Earlier this spring, that museum celebrated its tenth anniversary.
While there were many awards presented to students and faculty, the cheers of joy and pride could be heard across the entire quadrangle as family and friends waved to their respective graduates, snapped pictures and jumped up and down in celebration of this milestone in their loved one’s life.
As the undergraduates filed in during their procession, one couple who was cheering and clapping, were the Corleys, of Fallsburg in Sullivan County. Edward and Theresa Corley had a lot to be proud about. “We’re here for my sister-in-law, Barbara Speller, (56) who just graduated with her bachelor’s in human services,” Edward said. “We’re just elated for her.”
Only two years ago, the Corleys attended the SUNY New Paltz commencement ceremony for their daughter Aliana Corley, who after receiving her undergraduate degree, went on to complete her master’s in English and literacy.
“We went to her commencement ceremony for her master’s this past Wednesday,” said her mother Theresa. “But she really grew up on this campus. When she left here, she left here ready for the world, with a focus and a passion.”
“She struggled a bit in high school,” noted her father. “But when she came here, she blossomed. She had great roommates and the three of them went on to get their master’s at the same school, Long Island University. We couldn’t be more proud.”
These sentiments were felt throughout the quad, lined with the flags of every nation, the faculty donning robes and stripes all signifying their various academic and professional achievements.
“I’m here for my son, Vincent Smith, who is graduating with a degree in computer engineering,” said Smith’s father, who came all the way from Bellmore on Long Island to mark this significant occasion. “He loves the school, the town -- he even works at a computer repair shop on Main Street.”
Asked if Vincent might continue to live in New Paltz, his dad smiled and said: “I don’t know. I think I’m going to find that out today.”
Steve Chocolate and his wife were there from Sullivan County to support their daughter, Toni Riehle, who received her degree in education. Her mom explained that this moment was so emotional for her because, “Toni has been through a lot.”
“She was attending the University of Miami when she came down with spinal meningitis and almost died,” she recounted with tears in her eyes. “We had to go get her and bring her home and she lost an entire year to that almost deadly virus. So to see her now, having stuck it out and graduating is incredible. She’s going to make a great teacher. She loves children.”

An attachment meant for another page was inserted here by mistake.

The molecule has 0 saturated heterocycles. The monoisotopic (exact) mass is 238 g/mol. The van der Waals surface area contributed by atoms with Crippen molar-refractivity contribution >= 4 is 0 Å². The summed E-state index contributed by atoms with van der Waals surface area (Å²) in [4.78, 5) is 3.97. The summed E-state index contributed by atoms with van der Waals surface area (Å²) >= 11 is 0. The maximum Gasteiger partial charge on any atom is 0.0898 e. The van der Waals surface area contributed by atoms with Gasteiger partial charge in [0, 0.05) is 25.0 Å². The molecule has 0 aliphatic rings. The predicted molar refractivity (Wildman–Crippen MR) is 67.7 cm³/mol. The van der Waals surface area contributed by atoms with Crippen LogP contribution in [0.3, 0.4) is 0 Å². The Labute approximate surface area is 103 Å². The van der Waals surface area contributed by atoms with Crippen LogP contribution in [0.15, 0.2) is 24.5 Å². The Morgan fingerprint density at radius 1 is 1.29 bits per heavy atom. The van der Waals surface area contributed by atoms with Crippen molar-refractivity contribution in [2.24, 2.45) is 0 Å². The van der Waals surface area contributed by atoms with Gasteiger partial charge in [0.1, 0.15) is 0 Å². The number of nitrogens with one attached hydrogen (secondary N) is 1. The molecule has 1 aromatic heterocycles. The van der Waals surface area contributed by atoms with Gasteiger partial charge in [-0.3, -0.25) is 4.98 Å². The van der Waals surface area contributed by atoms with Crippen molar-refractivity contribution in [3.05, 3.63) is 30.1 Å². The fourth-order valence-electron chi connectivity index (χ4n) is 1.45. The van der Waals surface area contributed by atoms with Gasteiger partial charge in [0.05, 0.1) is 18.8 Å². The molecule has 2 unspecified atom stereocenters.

While the students received rounds of applause, they in turn, whooped it up for their various professors and adjunct faculty who had helped them navigate through their academic challenges and successes during their years at SUNY New Paltz.
Interim President Christian noted that this was an age-old tradition whereby the faculty celebrates and honors those that “were our students and are now entering a new chapter in their lives, equipped with intellectual tools, the habit of mind, inquisitive natures.”
To exemplify this, two valedictorians were recognized this year -- Sallie McPherson, of Rifton, a biology major with minors in both black studies and chemistry, and Ghadi Al Rahhal, of New Paltz, who is also a biology major with minors in philosophy and chemistry.
Christian awarded the prestigious President’s Medal to retired Dean of Education Robert Michael, noting that his 37 years of “commitment and service to SUNY New Paltz’s School of Education, its students and colleagues” had greatly enriched the teaching profession.
Five SUNY faculty members received the Chancellor’s Award for Excellence: Nurse Denise Sirrine in student health services; Associate Professor Hamid Azari-Rad, chair in economics, received the Award for Excellence in Faculty Service; Professor Peter Kaufman, in sociology, received the Chancellor’s Award for Excellence in Teaching; Associate Dean Lynn Spangler, of the College of Liberal Art and Sciences, received the Chancellor’s Award for Excellence in Professional Service; and Professor Reva Wolf, of art history, received the Chancellor’s Award for Excellence in Teaching.
Speaker Dorsky was both poignant and funny and towards the end of his speech, encouraged graduates to not be afraid of failure, but to take risks.
“If there’s a secret of success in life, I sure don’t know it. At best, I can share a little wisdom gleaned from the pinball game of my own life,” he said. “Stay curious and never stop learning. Embrace the mystical power of art. Be optimistic -- believing is seeing, not the other way around. And don’t be deterred by setbacks or failures because we learn from them, too.”
He noted that from this day forward, each graduate will go on to add to the legacy of SUNY New Paltz, enrich its reputation and forever be a part of the institution that provided them with this springboard of education that will now launch them into the larger world.